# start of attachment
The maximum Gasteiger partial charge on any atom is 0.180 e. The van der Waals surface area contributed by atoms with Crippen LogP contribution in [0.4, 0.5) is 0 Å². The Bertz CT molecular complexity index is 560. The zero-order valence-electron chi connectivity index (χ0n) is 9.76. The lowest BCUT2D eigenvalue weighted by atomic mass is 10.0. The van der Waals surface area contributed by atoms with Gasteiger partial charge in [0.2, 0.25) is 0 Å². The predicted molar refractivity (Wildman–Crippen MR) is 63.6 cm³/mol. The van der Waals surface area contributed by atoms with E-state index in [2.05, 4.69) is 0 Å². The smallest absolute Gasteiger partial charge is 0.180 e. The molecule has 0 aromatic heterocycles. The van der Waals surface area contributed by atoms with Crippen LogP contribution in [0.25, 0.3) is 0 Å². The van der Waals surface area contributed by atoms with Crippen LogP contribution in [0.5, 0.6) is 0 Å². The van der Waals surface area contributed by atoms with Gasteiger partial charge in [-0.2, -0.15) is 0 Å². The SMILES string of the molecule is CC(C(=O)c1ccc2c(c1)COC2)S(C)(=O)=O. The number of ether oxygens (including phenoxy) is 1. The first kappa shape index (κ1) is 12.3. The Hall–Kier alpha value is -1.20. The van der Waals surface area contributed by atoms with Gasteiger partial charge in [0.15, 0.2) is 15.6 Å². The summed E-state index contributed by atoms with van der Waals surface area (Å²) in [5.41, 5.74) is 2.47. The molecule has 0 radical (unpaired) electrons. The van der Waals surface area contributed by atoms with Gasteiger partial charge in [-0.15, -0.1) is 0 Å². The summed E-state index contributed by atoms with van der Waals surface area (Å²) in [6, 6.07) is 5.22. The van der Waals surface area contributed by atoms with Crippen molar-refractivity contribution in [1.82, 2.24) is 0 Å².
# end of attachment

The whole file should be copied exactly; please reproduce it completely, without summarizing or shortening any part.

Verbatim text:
The maximum Gasteiger partial charge on any atom is 0.180 e. The van der Waals surface area contributed by atoms with Crippen LogP contribution in [0.4, 0.5) is 0 Å². The Bertz CT molecular complexity index is 560. The zero-order valence-electron chi connectivity index (χ0n) is 9.76. The lowest BCUT2D eigenvalue weighted by atomic mass is 10.0. The van der Waals surface area contributed by atoms with Gasteiger partial charge in [0.2, 0.25) is 0 Å². The predicted molar refractivity (Wildman–Crippen MR) is 63.6 cm³/mol. The van der Waals surface area contributed by atoms with E-state index in [2.05, 4.69) is 0 Å². The smallest absolute Gasteiger partial charge is 0.180 e. The molecule has 0 aromatic heterocycles. The van der Waals surface area contributed by atoms with Crippen LogP contribution in [0.25, 0.3) is 0 Å². The van der Waals surface area contributed by atoms with Crippen LogP contribution in [0.5, 0.6) is 0 Å². The van der Waals surface area contributed by atoms with Gasteiger partial charge in [-0.2, -0.15) is 0 Å². The SMILES string of the molecule is CC(C(=O)c1ccc2c(c1)COC2)S(C)(=O)=O. The number of ether oxygens (including phenoxy) is 1. The first kappa shape index (κ1) is 12.3. The Hall–Kier alpha value is -1.20. The van der Waals surface area contributed by atoms with Gasteiger partial charge in [0.15, 0.2) is 15.6 Å². The summed E-state index contributed by atoms with van der Waals surface area (Å²) in [5.41, 5.74) is 2.47. The molecule has 0 radical (unpaired) electrons. The van der Waals surface area contributed by atoms with Gasteiger partial charge in [-0.15, -0.1) is 0 Å². The summed E-state index contributed by atoms with van der Waals surface area (Å²) in [6, 6.07) is 5.22. The van der Waals surface area contributed by atoms with Crippen molar-refractivity contribution in [1.82, 2.24) is 0 Å².